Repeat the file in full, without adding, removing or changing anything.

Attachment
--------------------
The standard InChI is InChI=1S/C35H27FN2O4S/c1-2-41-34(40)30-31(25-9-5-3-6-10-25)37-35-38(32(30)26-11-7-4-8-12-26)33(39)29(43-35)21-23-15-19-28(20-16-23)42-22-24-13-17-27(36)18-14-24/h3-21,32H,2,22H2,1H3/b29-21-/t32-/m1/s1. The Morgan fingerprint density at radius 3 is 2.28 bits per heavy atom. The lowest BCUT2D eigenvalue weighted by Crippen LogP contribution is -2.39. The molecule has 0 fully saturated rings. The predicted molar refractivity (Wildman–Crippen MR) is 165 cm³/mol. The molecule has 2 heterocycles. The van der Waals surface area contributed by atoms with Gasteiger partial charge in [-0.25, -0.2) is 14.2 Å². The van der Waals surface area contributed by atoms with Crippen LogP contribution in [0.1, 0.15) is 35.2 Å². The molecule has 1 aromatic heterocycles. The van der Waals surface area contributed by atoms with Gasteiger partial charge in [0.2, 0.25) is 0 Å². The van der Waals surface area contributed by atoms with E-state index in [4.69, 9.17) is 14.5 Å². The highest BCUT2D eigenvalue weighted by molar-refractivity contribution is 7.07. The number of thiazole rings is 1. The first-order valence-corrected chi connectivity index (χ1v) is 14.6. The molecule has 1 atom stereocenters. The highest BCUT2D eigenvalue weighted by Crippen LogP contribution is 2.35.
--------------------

The standard InChI is InChI=1S/C35H27FN2O4S/c1-2-41-34(40)30-31(25-9-5-3-6-10-25)37-35-38(32(30)26-11-7-4-8-12-26)33(39)29(43-35)21-23-15-19-28(20-16-23)42-22-24-13-17-27(36)18-14-24/h3-21,32H,2,22H2,1H3/b29-21-/t32-/m1/s1. The Morgan fingerprint density at radius 3 is 2.28 bits per heavy atom. The lowest BCUT2D eigenvalue weighted by Crippen LogP contribution is -2.39. The molecule has 0 fully saturated rings. The predicted molar refractivity (Wildman–Crippen MR) is 165 cm³/mol. The molecule has 2 heterocycles. The van der Waals surface area contributed by atoms with Gasteiger partial charge in [-0.25, -0.2) is 14.2 Å². The van der Waals surface area contributed by atoms with Crippen LogP contribution in [0.1, 0.15) is 35.2 Å². The molecule has 1 aromatic heterocycles. The van der Waals surface area contributed by atoms with Gasteiger partial charge in [0.2, 0.25) is 0 Å². The van der Waals surface area contributed by atoms with E-state index in [4.69, 9.17) is 14.5 Å². The highest BCUT2D eigenvalue weighted by molar-refractivity contribution is 7.07. The number of thiazole rings is 1. The first-order valence-corrected chi connectivity index (χ1v) is 14.6. The molecule has 1 atom stereocenters. The highest BCUT2D eigenvalue weighted by Crippen LogP contribution is 2.35.